• et al.
      Patients' experiences with navigation for cancer care.
      • Gabitova G.
      • Burke N.J.
      Improving healthcare empowerment through breast cancer patient navigation: a mixed methods evaluation in a safety-net setting.
      • Ranaghan C.
      • Boyle K.
      • Meehan M.
      • Moustapha S.
      • Fraser P.
      • Concert C.
      Effectiveness of a patient navigator on patient satisfaction in adult patients in an ambulatory care setting: a systematic review.
      • Lee T.
      • Ko I.
      • Lee I.
      • et al.
      Effects of nurse navigators on health outcomes of cancer patients.
      • Ferrante J.M.
      • Chen P.H.
      • Kim S.
      The effect of patient navigation on time to diagnosis, anxiety, and satisfaction in urban minority women with abnormal mammograms: a randomized controlled trial.
      Patient navigators in oncology care commonly provide services such as making appointments, clarifying information, providing a knowledgeable voice during emotional spikes, and briefing clinicians on specific patient concerns. Navigators can facilitate patient participation in clinical trials.
      • Fouad M.N.
      • Acemgil A.
      • Bae S.
      • et al.
      Patient navigation as a model to increase participation of African Americans in cancer clinical trials.
      They may also help to address child care, financial need, and inadequate family support if social workers and financial counselors are not on staff.
      • Berry L.L.
      • Davis S.W.
      • Wilmet J.
      When the customer is stressed.
      Navigation services may be categorized as instrumental, which are task-oriented, and relational, which strengthen an interpersonal connection.
      • Jean-Pierre P.
      • Hendren S.
      • Fiscella K.
      • et al.
      Understanding the processes of patient navigation to reduce disparities in cancer care: perspectives of trained navigators from the field.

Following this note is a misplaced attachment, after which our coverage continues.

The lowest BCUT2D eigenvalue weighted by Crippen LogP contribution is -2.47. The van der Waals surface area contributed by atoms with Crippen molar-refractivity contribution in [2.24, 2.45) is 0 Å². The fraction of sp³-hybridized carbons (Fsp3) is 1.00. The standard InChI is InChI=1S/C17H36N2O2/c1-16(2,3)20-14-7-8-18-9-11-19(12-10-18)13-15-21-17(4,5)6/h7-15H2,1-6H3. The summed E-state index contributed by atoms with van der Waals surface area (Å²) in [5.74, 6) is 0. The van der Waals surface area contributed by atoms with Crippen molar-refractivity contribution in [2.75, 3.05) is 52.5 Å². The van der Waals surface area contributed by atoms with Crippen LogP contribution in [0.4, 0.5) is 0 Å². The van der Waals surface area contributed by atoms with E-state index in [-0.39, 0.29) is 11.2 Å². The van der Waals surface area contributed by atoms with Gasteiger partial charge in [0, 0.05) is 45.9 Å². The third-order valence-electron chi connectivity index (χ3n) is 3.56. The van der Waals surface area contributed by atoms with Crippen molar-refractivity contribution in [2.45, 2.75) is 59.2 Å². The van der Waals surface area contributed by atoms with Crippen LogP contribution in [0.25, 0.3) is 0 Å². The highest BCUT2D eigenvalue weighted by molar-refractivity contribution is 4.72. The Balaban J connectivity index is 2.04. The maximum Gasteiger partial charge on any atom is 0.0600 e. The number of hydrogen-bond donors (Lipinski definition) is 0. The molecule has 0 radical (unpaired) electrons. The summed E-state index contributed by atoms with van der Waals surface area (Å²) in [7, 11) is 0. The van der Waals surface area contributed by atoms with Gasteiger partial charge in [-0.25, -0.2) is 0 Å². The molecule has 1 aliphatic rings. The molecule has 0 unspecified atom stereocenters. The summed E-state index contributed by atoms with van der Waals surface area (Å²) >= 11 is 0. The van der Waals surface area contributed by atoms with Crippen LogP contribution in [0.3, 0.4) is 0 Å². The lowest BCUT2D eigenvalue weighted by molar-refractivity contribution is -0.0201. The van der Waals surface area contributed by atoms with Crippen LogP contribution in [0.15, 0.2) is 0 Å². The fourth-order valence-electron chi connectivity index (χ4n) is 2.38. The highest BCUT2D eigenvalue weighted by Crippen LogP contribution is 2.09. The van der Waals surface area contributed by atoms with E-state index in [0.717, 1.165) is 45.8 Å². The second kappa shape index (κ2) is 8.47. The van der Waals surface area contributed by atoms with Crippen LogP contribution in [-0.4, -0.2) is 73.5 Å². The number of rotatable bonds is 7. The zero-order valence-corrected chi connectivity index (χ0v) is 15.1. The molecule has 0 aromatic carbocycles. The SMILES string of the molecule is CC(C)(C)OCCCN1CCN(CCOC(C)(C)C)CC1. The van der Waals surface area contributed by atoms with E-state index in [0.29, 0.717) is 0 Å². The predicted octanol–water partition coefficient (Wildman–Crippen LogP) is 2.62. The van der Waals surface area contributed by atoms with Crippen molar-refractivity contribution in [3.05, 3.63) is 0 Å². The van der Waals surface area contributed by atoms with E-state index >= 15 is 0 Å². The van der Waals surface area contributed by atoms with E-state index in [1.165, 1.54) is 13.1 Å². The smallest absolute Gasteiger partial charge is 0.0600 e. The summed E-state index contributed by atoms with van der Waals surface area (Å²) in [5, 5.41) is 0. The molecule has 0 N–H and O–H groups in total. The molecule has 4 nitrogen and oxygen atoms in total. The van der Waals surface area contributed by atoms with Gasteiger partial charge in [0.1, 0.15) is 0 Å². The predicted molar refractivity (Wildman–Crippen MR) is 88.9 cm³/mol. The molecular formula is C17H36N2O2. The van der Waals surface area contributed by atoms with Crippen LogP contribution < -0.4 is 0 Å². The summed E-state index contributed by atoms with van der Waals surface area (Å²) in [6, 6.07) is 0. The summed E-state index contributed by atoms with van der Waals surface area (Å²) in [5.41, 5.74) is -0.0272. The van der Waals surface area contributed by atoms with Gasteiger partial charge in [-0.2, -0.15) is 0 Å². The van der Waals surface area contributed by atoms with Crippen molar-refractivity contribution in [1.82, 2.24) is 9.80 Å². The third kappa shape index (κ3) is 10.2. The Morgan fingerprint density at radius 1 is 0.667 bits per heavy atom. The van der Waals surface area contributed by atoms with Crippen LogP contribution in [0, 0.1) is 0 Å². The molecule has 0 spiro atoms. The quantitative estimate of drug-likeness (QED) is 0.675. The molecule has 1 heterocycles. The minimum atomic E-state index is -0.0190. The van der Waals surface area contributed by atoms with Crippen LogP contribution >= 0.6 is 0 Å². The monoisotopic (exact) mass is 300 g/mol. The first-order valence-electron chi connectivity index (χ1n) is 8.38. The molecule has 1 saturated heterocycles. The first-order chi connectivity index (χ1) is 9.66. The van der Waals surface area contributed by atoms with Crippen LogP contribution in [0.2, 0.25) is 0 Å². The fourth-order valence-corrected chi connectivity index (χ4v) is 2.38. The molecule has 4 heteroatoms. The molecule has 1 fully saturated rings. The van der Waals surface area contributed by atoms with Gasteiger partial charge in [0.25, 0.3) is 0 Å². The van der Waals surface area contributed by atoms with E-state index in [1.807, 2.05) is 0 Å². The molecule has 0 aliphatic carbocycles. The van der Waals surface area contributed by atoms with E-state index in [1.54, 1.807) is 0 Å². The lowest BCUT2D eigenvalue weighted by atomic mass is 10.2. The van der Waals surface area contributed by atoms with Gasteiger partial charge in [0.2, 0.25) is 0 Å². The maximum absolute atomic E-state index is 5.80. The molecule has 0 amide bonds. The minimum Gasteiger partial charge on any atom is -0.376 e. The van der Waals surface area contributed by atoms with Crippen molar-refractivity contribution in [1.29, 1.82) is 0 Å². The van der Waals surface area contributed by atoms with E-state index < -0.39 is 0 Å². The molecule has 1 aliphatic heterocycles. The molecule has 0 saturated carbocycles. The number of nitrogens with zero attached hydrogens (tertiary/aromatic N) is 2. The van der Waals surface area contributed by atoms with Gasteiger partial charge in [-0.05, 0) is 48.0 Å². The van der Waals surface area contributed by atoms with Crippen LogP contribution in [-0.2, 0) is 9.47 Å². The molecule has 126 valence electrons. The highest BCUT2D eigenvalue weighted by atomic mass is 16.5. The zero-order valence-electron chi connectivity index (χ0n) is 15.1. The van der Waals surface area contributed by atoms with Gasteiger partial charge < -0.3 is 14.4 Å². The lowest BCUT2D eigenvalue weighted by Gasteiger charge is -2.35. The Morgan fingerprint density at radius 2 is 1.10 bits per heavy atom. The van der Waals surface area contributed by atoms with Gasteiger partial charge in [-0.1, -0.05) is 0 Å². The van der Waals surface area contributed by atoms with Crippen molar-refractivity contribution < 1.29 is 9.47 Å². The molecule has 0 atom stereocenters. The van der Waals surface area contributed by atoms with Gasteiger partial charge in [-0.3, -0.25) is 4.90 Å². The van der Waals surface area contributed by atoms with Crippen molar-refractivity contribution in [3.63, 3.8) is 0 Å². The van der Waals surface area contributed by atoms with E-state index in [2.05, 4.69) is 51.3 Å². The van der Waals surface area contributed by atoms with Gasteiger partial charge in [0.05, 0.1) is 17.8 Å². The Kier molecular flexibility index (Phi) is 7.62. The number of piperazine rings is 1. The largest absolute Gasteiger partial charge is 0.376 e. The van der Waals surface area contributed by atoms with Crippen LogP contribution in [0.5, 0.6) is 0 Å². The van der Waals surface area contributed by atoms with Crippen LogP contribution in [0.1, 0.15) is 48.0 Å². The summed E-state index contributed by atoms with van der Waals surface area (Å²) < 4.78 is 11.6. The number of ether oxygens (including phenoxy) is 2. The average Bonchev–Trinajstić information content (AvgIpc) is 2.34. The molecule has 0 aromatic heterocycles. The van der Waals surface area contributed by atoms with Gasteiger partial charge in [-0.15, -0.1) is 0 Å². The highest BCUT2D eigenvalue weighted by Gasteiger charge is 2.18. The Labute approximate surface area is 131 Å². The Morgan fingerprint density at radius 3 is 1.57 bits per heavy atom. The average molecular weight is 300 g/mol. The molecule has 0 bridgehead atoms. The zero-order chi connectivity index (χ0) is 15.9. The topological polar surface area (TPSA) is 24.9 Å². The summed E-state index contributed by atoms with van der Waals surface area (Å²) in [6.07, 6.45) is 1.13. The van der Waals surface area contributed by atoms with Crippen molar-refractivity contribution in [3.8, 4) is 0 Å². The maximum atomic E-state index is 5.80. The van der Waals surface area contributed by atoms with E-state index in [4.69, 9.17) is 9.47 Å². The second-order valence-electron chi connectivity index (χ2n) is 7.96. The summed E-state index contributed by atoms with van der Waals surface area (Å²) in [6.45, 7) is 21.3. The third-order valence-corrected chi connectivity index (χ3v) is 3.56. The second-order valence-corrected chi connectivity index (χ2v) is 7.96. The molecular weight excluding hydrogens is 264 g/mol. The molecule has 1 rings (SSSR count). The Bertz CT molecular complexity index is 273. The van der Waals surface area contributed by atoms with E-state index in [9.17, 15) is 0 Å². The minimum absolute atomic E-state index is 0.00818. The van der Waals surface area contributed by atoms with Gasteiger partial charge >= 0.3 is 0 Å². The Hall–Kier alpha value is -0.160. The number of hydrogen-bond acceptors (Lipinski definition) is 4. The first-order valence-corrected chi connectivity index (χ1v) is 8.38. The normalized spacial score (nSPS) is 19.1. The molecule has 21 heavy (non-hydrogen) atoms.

Many lower-income cancer patients lack easy transportation to and from appointments, and navigators or social workers can try to help. Transportation for a patient who takes 3 buses to reach the clinic or has limited funds to buy gas, or who must minimize time away from work, may require private philanthropy to fund gasoline cards, taxi services, special arrangements with a local bus company, or even an institution-controlled bus service. After all, unless a patient can be treated at home, no transportation means no treatment.
      Debate over the cost-effectiveness of patient navigators is ongoing,
      • Freund K.M.
      • Battaglia T.A.
      • Calhoun E.
      • et al.
      Writing Group of the Patient Navigation Research Program
      Impact of patient navigation on timely cancer care: the Patient Navigation Research Program.
      due in part to limited high-quality research and wide variation in navigation program quality.
      • Wells K.J.
      • Battaglia T.A.
      • Dudley D.J.
      • et al.
      Patient Navigation Research Program. Patient navigation: state of the art or is it science?.
      • Paskett E.D.
      • Harrop J.P.
      • Wells K.J.
      Patient navigation: an update on the state of the science.
      The strongest evidence of benefit is the navigator's role in improving rates of screening.
      • Wells K.J.
      • Battaglia T.A.
      • Dudley D.J.
      • et al.
      Patient Navigation Research Program. Patient navigation: state of the art or is it science?.
      • Paskett E.D.
      • Harrop J.P.
      • Wells K.J.
      Patient navigation: an update on the state of the science.
      Most research focuses on clinical indicators, such as screening rates and treatment outcomes, but patient and family caregiver perceptions of benefit also matter when assessing cost-effectiveness. Patients have reported emotional, informational, problem-solving, and logistical assistance from navigators.
      • Carroll J.K.
      • Humiston S.G.
      • Meldrum S.C.
      • et al.
      Patients' experiences with navigation for cancer care.
      • Gabitova G.
      • Burke N.J.
      Improving healthcare empowerment through breast cancer patient navigation: a mixed methods evaluation in a safety-net setting.
      • Ranaghan C.
      • Boyle K.
      • Meehan M.
      • Moustapha S.
      • Fraser P.
      • Concert C.
      Effectiveness of a patient navigator on patient satisfaction in adult patients in an ambulatory care setting: a systematic review.
      • Lee T.
      • Ko I.
      • Lee I.
      • et al.
      Effects of nurse navigators on health outcomes of cancer patients.
      • Ferrante J.M.
      • Chen P.H.
      • Kim S.
      The effect of patient navigation on time to diagnosis, anxiety, and satisfaction in urban minority women with abnormal mammograms: a randomized controlled trial.
      The use of “lay” (peer) navigators appears to be gaining traction, thanks in part to a successful program developed at the University of Alabama at Birmingham Health System. The lay navigators are carefully selected and trained in evidence-based methods to activate, engage, and empower patients in their health care. Patient satisfaction is high, with 89% of navigated patients indicating that they would recommend the program to cancer patients.
      • Rocque G.B.
      • Partridge E.E.
      • Pisu M.
      • et al.
      The patient care connect program: transforming health care through lay navigation.